The United States’ democracy hinges on trust. True, bipartisan trust, that allows meaningful legislature and true change to be enacted. In 2020, even in the midst of a pandemic, the US saw the highest voter turnout since 1900. At the time, 90% of Americans stated that if the “other guy” won, lasting damage would be inflicted upon the country. Voters turned out in such high numbers not out of hope, but mobilised out of fear. In 2024, the same mindset exists. Only today, the question of Biden’s age is unavoidable, and Trump’s list of debauchery and moral inadequacy is even longer. Americans are faced with an impossible choice; continue being led by a man who is not mentally present, or return to the leadership of a man whose policy is detrimental to everyone except a slim demographic. Consequently, the US is even more polarised than before. This polarisation is pervading into every demographic of American. More pronounced than ever is the newly-emerging gender divide. Women and men in the United States were roughly equally divided in their liberal or conservative views. In just six years, a gap has opened up; women aged 18-30 are now 30 percentage points more liberal than their male counterparts. Women’s reproductive rights have been under attack in the country, and more and more men believe themselves to have a part to play in those decisions. This has added another dimension to the deep mistrust felt amongst Americans.

According to Jebediah Britton-Purdy, professor at Duke Law School, such a deep level of mistrust fosters overheated politics, where even in the face of much at stake, little is accomplished.

He states “[mistrust] also encourages constitutional crisis: If the other side is morally unacceptable and dangerous, supporting extreme efforts to keep it out of power becomes more plausible. The collapse of trust encourages, even if it does not ensure, a collapse of democracy.”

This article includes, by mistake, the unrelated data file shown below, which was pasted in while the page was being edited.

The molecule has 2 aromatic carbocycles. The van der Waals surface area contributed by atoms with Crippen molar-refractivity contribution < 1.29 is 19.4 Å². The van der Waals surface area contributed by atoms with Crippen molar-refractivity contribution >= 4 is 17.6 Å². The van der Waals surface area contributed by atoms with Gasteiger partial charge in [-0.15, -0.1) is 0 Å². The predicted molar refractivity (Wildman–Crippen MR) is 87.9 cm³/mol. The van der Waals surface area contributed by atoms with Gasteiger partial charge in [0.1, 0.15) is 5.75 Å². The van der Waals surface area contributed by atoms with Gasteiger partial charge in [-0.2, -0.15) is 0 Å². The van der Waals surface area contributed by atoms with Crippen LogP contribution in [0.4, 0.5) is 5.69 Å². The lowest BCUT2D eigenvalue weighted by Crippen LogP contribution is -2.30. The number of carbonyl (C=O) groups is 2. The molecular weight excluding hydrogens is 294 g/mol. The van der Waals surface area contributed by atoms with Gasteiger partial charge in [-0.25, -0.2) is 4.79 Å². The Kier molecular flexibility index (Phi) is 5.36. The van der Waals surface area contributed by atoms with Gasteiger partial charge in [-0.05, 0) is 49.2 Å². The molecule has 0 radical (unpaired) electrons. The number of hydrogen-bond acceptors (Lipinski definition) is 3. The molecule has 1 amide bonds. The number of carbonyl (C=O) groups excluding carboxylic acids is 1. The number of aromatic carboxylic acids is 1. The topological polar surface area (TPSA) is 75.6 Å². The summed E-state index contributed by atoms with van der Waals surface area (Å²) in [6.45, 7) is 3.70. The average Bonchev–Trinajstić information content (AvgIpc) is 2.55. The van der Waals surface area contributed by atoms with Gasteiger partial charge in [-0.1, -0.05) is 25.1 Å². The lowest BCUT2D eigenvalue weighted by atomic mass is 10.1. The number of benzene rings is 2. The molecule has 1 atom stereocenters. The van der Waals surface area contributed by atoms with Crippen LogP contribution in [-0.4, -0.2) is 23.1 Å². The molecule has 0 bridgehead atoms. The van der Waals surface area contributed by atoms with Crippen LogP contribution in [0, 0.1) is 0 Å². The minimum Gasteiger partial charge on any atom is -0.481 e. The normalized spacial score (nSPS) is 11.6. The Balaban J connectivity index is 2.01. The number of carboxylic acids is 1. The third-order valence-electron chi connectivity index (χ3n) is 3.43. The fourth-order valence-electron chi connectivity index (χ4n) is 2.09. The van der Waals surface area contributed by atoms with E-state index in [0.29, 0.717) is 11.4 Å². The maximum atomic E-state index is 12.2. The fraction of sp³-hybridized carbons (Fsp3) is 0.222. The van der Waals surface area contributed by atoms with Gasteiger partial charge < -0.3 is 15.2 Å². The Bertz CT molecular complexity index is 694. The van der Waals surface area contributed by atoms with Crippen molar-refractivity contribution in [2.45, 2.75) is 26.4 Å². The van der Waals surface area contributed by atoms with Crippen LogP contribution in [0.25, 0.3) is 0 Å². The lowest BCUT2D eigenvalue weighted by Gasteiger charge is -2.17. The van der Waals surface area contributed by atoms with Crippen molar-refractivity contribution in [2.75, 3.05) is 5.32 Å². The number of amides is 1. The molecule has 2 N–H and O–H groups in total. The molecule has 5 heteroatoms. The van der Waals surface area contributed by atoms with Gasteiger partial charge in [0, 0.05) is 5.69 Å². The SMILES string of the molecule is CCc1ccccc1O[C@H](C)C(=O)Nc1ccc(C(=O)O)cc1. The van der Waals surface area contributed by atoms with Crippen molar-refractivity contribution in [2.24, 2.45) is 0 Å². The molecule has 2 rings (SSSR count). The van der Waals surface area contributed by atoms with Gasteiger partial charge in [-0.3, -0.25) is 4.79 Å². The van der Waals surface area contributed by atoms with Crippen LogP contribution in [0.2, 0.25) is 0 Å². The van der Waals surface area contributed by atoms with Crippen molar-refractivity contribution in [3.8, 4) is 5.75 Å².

Young Americans today do not believe they will ever be able to afford a home. Many are homeless because their rent increased exponentially after the pandemic due to landlords that knew they could get away with it. Prices have soared so much, $100 at the grocery store is barely enough to afford food for the week. At the same time, the uber-rich use private jets to commute from one sprawling property to another. The American middle class is shrinking, most Americans are burnt out and upset, and this election continues to separate an already divided population. In the midst of impossible political options, Americans have no choice but to unite themselves to better their nation.

Democracy places significant demands on individuals. It necessitates possessing qualities of both intellect and character that foster an equitable political trust. This includes the readiness to attentively listen to differing perspectives and to question one's own biases. Moreover, democracy thrives on the dedication to cultivate a society of active citizens, not merely passive consumers and observers, but individuals who anticipate engaging in collective empowerment and accountability. In today’s America, It's imperative to seize command of the nation’s collective future before it evolves into a reality incapable of trust and unity.